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Grove cuts 225 jobs

August 20, 1998|By RICHARD F. BELISLE, Waynesboro

SHADY GROVE, Pa. - Grove Worldwide on Thursday announced the elimination of 225 production and salaried jobs, including those of four vice presidents, at its Shady Grove plant.

Earlier this month, Grove said it was closing its crane-manufacturing plant in Sunderland, England, which employed 670 people.

This week's staff reductions in Shady Grove, the closing of the British plant, along with cuts in spending, improved purchasing and other restructuring, will save the corporation $19 million a year, according to Grove spokesman Robert Kannel.

Some local employees were told Wednesday that their jobs were being eliminated and some were told Thursday. The firings were unexpected, said one high-ranking employee who lost his job.

Keystone Inc., a Fort Worth, Texas, investment firm, announced on March 11 that it was buying Grove Worldwide for $605 million from Hanson PLC. Keystone owns Bell and Howell, plus other companies.

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A few days after the sale was announced, Keystone said it was replacing Grove chairman and chief executive officer Robert C. Stift with Salvatore "Sam" Bonanno, CEO of Foamex International and former general manager of international manufacturing operations for Chrysler Corp.

G. Fred Heidinger, senior vice president and chief financial officer at Grove, left with Stift.

Hollis Rafkin-Sax, spokeswoman for Keystone in New York City, did not return calls Thursday.

In May, when the sale to Keystone became final, she said Keystone would offer Grove guidance, financial resources and a chance to increase efficiency. She said the new investors had no immediate plans for any changes in Grove, which at the time employed about 5,300 people worldwide.

Grove does not verify employment figures, but it is estimated that about 2,500 people were working at the Shady Grove plant.

Grove designs and makes mobile hydraulic cranes, truck-mounted cranes and self-propelled aerial work platforms.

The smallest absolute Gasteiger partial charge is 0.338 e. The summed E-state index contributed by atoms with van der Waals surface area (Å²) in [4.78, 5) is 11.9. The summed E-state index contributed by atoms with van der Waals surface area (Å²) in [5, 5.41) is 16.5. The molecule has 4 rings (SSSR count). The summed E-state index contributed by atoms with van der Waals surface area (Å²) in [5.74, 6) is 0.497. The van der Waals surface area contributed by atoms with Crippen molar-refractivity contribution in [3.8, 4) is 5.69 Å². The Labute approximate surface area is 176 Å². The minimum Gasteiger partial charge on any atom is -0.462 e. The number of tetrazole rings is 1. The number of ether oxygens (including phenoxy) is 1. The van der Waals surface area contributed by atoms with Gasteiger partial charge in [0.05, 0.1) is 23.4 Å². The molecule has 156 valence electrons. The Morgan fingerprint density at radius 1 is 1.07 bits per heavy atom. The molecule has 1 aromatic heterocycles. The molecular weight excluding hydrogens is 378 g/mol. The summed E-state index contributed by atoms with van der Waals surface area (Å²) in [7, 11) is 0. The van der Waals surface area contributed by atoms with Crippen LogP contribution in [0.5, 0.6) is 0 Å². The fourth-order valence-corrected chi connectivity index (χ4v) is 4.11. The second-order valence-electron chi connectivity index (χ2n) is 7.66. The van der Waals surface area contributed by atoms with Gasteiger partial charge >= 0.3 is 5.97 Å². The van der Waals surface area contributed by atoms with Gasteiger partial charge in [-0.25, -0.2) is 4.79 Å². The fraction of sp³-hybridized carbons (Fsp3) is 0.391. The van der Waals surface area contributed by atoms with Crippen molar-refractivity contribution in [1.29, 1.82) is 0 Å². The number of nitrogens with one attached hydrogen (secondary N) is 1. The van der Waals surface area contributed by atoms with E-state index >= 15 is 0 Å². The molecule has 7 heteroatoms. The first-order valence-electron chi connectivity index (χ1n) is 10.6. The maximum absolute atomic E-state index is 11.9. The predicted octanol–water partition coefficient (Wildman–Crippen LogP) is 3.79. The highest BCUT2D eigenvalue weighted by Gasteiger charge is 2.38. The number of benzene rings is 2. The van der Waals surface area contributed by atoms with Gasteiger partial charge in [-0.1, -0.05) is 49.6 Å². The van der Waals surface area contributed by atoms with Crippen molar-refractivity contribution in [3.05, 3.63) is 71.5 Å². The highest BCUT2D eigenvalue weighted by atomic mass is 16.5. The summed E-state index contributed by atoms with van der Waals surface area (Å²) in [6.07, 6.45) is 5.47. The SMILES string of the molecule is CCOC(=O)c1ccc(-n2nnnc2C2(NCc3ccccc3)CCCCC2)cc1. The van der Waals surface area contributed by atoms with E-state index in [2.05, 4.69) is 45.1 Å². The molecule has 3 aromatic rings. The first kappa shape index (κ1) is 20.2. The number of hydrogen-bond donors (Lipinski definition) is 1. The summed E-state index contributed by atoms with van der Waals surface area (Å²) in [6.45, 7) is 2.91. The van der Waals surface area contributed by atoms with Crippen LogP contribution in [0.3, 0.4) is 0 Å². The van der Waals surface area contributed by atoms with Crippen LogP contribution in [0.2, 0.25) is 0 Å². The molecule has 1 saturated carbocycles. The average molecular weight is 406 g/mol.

The company hired 120 workers in April to keep up with demands from its private customers and to handle an open-ended government contract to make up to 450 all-terrain cranes for the Army, company officials said at the time.

Franklin County Area Development Corp. Executive Director L. Michael Ross said he talked with senior officials at Grove on Wednesday. Those officials indicated to him that the layoffs would be long-term.

Ross said the corporation will work with the Department of Labor and Industry's Dislocated Worker Unit, the Cumberland Valley Job Center and the Franklin-Adams Job Training Consortium to assist the laid-off employees.

"We want to connect them with the available resources and programs that can transition them into other jobs," he said.

Ross said he's unaware of any ripple effect the layoffs might have outside the company gates. Grove does business with a number of other suppliers and vendors in the area and Grove has a strong backlog of orders to keep local industries busy.

"Grove will continue to be the county's largest employer and the one with the greatest economic impact," he said.

Bonanno, in a prepared statement following Thursday's announcement, hinted that the crane market is not as strong as it was earlier in the year.

"The construction equipment market in North America has enjoyed a very positive business cycle over the last five years. Solid demand combined with Grove Worldwide's strong North American dealer organization has masked recent fundamental changes in market conditions," Bonanno said in the release. "While Grove has a commanding market position today, we cannot maintain our competitiveness without these necessary changes."

"We are sensitive to the impact this restructuring will have on affected employees, but understand that it is essential to position the Grove organization for long-term growth and to deliver on our commitment to excellence to our customer, our employees and the communities in which we operate," Bonanno said.

He said Grove is developing more efficient products and will place more emphasis on after-market parts and service.

Grove also has plants in Germany and France.

The company was started in 1947 by three local men who made farm wagons in a garage in Shady Grove. Kidde Inc. bought the crane-maker in 1967. Hanson PLC acquired Grove in 1987 as part of a $1.6 billion merger with Kidde.

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